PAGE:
The Slatest

Fauci: Young People “Are Propagating a Pandemic” by “Not Caring” if They Get Infected

Fauci gestures while speaking at a mic
Anthony Fauci speaks at a Senate Health, Education, Labor, and Pensions Committee hearing in Washington on June 30. Al Drago/Getty Images

Anthony Fauci, the country’s top infectious disease expert, says the data is clear that it is “young people” who are “driving this new surge” of coronavirus infections. While the young may feel invincible and they’re right that most of them won’t get sick, they need to understand the role they play in making sure the virus keeps spreading to others with sometimes lethal consequences. “They’re not going to get very sick. They know that,” Fauci said in an interview with WebMD’s chief medical officer John Whyte. “So what I think is happening is that, understandably, innocently, but not correctly, the younger individuals are saying, Well, if I get infected, so the chances of it is that I won’t even have any symptoms, so who cares? That’s a big mistake.”

Recent data shows that the biggest age group reporting new COVID-19 infections is “at least 15 years younger” than a few months ago, he said. And even though it’s true that statistically those people are less likely to develop severe symptoms, people need to analyze the consequences of their actions. “By allowing yourself to get infected or not caring if you do get infected, you are propagating a pandemic. Because it doesn’t end with you,” Fauci, the head of the National Institute of Allergy and Infectious Diseases, said. “You get infected and have no symptoms. The chances are you’re going to infect someone else, who will then infect someone else.” And eventually in that chain the virus could reach someone who’s vulnerable either because of their age or because they have a compromised immune system. “All of a sudden, you’re not operating in a vacuum,” he said. “You’re part of the problem as opposed to being part of the solution.” Fauci emphasized that he didn’t want to blame anybody, characterizing it as a messaging problem. “These are people that are doing this innocently and inadvertently,” he said.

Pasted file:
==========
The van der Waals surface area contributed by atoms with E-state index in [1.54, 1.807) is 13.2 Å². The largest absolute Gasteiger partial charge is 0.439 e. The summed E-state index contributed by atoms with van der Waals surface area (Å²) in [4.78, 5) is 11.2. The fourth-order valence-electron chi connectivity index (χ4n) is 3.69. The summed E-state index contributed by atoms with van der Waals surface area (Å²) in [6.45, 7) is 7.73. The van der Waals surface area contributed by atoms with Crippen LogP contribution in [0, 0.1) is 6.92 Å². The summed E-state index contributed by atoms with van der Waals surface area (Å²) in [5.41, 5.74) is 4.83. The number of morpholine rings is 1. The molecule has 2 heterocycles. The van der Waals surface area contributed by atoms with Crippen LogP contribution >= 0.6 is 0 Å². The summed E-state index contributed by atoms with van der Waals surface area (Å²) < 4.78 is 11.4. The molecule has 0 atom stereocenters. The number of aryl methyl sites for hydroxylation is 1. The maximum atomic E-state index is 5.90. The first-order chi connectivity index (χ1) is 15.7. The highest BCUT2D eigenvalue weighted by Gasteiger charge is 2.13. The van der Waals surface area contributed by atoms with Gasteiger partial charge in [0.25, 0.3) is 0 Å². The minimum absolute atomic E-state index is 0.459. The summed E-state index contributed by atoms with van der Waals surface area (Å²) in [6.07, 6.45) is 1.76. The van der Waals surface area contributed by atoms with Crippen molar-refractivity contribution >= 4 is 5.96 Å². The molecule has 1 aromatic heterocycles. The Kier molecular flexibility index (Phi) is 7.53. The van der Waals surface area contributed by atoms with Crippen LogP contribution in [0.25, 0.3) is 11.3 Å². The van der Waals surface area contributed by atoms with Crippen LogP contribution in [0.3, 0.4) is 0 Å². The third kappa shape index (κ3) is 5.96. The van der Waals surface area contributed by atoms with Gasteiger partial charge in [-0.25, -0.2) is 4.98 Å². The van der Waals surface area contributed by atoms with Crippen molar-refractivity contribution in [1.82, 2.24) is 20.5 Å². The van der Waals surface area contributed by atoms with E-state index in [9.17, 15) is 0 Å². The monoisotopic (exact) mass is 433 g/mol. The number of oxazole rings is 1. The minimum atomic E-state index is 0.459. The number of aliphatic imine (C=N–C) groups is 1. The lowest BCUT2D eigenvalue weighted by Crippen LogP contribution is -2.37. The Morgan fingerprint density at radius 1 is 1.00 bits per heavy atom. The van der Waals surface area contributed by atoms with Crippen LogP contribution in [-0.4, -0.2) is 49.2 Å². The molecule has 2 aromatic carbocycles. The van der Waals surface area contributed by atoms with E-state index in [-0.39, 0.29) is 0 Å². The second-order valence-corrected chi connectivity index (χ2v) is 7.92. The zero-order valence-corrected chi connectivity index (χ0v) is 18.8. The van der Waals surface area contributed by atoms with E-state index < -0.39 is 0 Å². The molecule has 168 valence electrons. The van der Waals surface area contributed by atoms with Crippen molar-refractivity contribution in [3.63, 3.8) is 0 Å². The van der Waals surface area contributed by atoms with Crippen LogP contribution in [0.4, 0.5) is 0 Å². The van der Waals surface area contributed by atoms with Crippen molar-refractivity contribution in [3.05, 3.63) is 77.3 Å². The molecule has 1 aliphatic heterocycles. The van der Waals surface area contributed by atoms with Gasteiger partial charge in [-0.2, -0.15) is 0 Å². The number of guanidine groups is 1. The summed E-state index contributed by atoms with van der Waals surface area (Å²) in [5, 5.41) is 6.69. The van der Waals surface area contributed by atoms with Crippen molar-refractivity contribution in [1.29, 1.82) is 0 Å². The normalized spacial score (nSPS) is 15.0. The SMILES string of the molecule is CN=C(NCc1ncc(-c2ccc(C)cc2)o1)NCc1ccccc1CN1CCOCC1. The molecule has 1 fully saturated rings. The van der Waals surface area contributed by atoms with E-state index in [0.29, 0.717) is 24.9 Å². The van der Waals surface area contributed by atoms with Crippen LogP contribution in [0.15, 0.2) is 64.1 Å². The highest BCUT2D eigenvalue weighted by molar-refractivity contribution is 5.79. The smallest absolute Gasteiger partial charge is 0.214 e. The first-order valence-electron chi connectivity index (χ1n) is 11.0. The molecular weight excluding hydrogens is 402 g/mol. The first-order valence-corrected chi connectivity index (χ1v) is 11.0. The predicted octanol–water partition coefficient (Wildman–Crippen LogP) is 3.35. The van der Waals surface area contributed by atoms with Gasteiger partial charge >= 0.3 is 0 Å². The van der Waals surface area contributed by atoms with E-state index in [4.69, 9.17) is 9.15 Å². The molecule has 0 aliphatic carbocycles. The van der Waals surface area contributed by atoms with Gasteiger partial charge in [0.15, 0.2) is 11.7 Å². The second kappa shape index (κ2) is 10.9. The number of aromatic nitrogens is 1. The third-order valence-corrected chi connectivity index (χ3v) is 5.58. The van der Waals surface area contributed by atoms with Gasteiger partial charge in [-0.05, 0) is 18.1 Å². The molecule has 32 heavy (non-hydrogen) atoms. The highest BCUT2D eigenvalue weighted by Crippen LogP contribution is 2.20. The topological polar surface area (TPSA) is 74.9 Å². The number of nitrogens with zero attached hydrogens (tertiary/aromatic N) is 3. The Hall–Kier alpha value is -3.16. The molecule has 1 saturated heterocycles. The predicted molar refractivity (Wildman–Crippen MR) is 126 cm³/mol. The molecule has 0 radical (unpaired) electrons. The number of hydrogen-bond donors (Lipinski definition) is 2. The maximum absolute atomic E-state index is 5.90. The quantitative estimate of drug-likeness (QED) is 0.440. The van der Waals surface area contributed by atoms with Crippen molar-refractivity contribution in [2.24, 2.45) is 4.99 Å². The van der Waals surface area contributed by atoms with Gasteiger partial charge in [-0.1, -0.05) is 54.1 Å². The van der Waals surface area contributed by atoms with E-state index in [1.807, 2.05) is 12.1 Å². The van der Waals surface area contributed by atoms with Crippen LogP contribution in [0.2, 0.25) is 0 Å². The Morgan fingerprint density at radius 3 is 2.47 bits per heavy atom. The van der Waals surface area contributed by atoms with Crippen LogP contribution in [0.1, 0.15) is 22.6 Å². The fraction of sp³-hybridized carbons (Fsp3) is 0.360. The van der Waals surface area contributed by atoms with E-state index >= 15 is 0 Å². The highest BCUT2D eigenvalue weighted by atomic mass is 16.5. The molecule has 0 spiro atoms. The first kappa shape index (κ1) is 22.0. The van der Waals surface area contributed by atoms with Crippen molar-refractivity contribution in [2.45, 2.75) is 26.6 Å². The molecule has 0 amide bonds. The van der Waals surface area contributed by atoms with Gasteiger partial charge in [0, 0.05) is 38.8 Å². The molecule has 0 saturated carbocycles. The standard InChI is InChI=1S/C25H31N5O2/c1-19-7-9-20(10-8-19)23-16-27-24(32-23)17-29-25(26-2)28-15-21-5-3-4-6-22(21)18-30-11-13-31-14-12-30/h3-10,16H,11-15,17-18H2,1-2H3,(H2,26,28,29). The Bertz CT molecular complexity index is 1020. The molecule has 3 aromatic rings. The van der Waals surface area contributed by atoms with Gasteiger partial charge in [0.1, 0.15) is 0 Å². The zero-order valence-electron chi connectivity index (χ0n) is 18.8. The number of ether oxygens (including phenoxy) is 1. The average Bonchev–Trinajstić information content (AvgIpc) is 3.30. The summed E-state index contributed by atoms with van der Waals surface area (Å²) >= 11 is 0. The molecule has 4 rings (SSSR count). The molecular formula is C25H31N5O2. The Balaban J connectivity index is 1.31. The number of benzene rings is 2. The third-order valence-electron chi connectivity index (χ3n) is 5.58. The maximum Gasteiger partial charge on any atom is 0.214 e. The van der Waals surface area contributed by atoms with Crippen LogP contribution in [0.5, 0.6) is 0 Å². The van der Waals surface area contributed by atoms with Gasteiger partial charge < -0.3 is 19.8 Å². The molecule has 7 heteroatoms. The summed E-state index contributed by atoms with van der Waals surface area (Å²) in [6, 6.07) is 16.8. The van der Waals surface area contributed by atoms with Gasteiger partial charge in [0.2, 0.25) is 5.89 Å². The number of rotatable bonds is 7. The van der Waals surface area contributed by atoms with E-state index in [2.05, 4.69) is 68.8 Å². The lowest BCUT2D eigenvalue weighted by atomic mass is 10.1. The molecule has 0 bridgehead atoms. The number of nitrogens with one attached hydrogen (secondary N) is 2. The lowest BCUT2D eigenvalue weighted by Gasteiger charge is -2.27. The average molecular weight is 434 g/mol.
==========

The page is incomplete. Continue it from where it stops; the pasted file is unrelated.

Fauci spoke as the surge in new COVID-19 infections is leading to packed emergency rooms in some parts of the country. New infections are rising around the world too, as the World Health Organization reported a record increase in cases for a second day in a row with a rise of 259,848 in 24 hours. The United States led the ranking with 71,484 new cases, followed by Brazil with 45,403 and India with 34,884.

Fauci, who is currently locked in a tense relationship with much of the White House leadership, said he stands by his prediction last month that the United States may very well start reporting as many as 100,000 new COVID-19 infections per day. Although getting to that number isn’t inevitable, avoiding it would require people to follow social distancing guidelines and wear masks. “I do hope we don’t reach that and that we actually turn it around in time,” Fauci said. “But, you know, the virus is a very formidable foe here.”

In an interview with Facebook’s Mark Zuckerberg on Thursday, Fauci had warned that while most young people won’t develop serious symptoms, there are growing reports that many do get sick for weeks, and that could have long-term consequences. “It’s the people who really get knocked out badly, particularly those who require hospitalization, that it’s going to take months to a year or more to determine if there are any long-lasting, deleterious consequences of the infection,” Fauci said. “We just don’t know that now. We haven’t had enough time.”